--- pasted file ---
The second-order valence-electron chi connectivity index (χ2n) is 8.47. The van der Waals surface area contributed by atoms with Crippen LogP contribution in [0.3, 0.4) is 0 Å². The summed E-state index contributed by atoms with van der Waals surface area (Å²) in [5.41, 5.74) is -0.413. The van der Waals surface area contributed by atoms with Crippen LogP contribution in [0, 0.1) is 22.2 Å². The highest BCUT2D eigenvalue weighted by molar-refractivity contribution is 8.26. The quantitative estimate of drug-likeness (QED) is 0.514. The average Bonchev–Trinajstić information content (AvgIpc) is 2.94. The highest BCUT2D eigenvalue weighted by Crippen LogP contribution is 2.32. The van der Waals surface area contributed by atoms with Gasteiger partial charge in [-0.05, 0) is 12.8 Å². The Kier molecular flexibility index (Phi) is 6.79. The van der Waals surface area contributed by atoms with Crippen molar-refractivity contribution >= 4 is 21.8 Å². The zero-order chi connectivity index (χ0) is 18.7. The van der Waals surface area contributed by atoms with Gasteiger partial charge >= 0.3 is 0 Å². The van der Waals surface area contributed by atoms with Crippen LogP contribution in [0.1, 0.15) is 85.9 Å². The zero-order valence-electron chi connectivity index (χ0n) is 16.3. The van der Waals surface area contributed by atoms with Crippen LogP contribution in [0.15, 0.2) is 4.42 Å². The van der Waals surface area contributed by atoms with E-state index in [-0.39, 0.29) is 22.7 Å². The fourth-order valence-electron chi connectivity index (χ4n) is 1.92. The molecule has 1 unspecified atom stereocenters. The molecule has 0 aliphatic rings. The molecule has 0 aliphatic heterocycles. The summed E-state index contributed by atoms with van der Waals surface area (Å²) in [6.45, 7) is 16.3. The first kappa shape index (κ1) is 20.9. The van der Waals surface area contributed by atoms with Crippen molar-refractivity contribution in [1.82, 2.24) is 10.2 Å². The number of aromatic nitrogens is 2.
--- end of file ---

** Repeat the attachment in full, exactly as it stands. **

The second-order valence-electron chi connectivity index (χ2n) is 8.47. The van der Waals surface area contributed by atoms with Crippen LogP contribution in [0.3, 0.4) is 0 Å². The summed E-state index contributed by atoms with van der Waals surface area (Å²) in [5.41, 5.74) is -0.413. The van der Waals surface area contributed by atoms with Crippen LogP contribution in [0, 0.1) is 22.2 Å². The highest BCUT2D eigenvalue weighted by molar-refractivity contribution is 8.26. The quantitative estimate of drug-likeness (QED) is 0.514. The average Bonchev–Trinajstić information content (AvgIpc) is 2.94. The highest BCUT2D eigenvalue weighted by Crippen LogP contribution is 2.32. The van der Waals surface area contributed by atoms with Gasteiger partial charge in [-0.05, 0) is 12.8 Å². The Kier molecular flexibility index (Phi) is 6.79. The van der Waals surface area contributed by atoms with Crippen molar-refractivity contribution >= 4 is 21.8 Å². The zero-order chi connectivity index (χ0) is 18.7. The van der Waals surface area contributed by atoms with Gasteiger partial charge >= 0.3 is 0 Å². The van der Waals surface area contributed by atoms with Crippen LogP contribution in [0.1, 0.15) is 85.9 Å². The zero-order valence-electron chi connectivity index (χ0n) is 16.3. The van der Waals surface area contributed by atoms with Crippen LogP contribution in [0.15, 0.2) is 4.42 Å². The van der Waals surface area contributed by atoms with E-state index in [-0.39, 0.29) is 22.7 Å². The fourth-order valence-electron chi connectivity index (χ4n) is 1.92. The molecule has 1 unspecified atom stereocenters. The molecule has 0 aliphatic rings. The molecule has 0 aliphatic heterocycles. The summed E-state index contributed by atoms with van der Waals surface area (Å²) in [6.45, 7) is 16.3. The first kappa shape index (κ1) is 20.9. The van der Waals surface area contributed by atoms with Crippen molar-refractivity contribution in [1.82, 2.24) is 10.2 Å². The number of aromatic nitrogens is 2.